About the ILO in the Cook Islands

The Cook Islands became the 186th ILO Member State in June 2015. The Cook Islands is a self-governing Parliamentary democracy in free association with New Zealand. It comprises 15 islands in the South Pacific Ocean with a population of 10,500 people (as at 2013) although some estimates suggest the resident population is closer to 13,700. While the country’s defense and foreign affairs are the responsibility of New Zealand, which is exercised in consultation with the Cook Islands, the Cook Islands Government has full oversight of domestic matters. Although the Cook Islands is not a United Nations Member State, it works with several UN agencies including the WHO and UNESCO, as well as having diplomatic relations in its own name with 43 other countries.

Impact and strategic significance of the ILO

The ILO has provided some of technical support following a formal request by the Cook Islands Government for a technical review of a new draft labour law in September 2011. The review was undertaken by the Governance and Tripartism Department and supplied to the Government. In 2012 the Employment Relations Act 2012 was passed which made some notable progress in relation to providing for minimum standards of employment and strengthening the right to freedom of association and right to bargain collectively.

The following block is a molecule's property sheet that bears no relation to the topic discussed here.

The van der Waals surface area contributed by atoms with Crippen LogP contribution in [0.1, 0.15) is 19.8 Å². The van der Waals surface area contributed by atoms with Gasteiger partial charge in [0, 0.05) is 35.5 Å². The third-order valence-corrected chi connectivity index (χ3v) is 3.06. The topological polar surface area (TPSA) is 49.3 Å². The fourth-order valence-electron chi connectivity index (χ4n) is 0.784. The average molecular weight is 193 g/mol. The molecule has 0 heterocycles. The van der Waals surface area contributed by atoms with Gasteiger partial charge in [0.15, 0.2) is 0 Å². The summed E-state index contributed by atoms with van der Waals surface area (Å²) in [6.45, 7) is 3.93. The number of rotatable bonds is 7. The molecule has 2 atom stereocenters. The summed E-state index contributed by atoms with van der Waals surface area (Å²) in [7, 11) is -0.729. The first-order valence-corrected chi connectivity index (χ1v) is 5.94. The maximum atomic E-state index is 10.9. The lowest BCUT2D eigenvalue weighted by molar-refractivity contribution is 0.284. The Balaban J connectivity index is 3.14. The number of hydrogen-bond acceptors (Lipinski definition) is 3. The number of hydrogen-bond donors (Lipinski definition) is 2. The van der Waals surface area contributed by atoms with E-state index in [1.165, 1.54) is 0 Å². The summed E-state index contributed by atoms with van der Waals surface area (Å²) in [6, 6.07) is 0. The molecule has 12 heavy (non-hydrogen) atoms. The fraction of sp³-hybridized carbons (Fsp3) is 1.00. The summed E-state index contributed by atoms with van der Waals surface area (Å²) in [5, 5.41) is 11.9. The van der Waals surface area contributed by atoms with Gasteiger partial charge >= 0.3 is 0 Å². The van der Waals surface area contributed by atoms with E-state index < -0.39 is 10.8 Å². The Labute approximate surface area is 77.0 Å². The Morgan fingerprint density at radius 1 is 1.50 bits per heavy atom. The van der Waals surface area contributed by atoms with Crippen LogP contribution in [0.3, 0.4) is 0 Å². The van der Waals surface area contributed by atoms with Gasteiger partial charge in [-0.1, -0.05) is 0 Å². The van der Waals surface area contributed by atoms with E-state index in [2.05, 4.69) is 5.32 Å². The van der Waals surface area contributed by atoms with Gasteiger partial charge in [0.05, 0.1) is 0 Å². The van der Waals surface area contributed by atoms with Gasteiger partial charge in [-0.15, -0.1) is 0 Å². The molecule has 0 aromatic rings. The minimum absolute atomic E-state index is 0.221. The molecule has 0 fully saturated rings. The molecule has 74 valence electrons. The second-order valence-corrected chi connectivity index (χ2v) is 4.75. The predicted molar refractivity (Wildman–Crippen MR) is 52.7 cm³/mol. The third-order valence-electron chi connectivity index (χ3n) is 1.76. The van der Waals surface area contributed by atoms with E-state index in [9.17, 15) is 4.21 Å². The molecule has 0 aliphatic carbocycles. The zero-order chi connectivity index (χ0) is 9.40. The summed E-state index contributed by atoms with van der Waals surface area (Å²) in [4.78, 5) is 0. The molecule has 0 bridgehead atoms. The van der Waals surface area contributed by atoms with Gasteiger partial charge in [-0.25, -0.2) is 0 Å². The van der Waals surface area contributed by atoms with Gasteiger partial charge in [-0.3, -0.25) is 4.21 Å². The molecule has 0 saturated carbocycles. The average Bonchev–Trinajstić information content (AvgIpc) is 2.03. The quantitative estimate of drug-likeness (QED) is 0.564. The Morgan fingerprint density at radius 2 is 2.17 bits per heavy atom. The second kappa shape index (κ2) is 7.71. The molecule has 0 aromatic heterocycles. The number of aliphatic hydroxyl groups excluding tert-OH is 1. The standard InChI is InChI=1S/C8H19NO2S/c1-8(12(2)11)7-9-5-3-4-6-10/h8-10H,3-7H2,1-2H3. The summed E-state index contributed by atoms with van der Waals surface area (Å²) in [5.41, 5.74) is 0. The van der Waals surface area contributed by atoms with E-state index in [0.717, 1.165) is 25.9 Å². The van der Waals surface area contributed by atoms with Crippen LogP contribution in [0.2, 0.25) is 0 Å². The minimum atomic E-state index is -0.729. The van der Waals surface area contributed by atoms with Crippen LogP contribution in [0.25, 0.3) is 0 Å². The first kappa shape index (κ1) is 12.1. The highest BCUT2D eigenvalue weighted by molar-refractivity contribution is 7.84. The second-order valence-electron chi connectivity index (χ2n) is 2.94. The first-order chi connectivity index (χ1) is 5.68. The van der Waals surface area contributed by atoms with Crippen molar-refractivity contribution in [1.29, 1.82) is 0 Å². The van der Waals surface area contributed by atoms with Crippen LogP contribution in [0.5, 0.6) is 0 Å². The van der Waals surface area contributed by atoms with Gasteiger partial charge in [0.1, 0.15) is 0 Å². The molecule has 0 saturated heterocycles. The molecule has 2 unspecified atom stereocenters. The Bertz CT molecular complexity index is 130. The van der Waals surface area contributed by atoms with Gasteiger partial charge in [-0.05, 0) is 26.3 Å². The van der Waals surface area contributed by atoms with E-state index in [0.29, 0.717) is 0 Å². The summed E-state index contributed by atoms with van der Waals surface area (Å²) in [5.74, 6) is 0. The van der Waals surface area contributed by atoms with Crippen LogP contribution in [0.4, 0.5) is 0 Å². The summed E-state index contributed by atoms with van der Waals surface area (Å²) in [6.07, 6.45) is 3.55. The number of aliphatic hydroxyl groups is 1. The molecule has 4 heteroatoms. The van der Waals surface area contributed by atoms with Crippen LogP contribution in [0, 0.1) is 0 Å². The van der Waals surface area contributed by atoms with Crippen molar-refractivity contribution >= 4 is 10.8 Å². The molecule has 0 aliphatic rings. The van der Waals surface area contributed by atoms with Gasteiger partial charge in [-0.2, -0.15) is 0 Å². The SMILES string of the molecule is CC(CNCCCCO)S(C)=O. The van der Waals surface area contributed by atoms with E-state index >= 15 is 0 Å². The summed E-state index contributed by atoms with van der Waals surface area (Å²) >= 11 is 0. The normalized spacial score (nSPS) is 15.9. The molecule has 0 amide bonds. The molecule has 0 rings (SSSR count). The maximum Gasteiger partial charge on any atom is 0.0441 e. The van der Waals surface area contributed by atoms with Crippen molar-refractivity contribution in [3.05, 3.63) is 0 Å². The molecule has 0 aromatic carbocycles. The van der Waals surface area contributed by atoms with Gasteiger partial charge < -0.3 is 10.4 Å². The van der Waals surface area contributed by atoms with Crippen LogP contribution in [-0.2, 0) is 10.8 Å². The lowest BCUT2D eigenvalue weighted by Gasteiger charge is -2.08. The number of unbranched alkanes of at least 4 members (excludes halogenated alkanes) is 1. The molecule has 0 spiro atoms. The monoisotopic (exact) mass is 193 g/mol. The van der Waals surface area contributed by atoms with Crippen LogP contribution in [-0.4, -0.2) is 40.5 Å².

There are no formal tripartite arrangements in place in the Cook Islands. However, the government has adopted tripartite processes for the purpose of annual minimum wage reviews under the Employment Relations Act 2012. The most recent minimum wage review in April 2015 comprised a tripartite advisory panel (including representatives of the Government, Cook Islands Chamber of Commerce and Cook Islands Workers Association).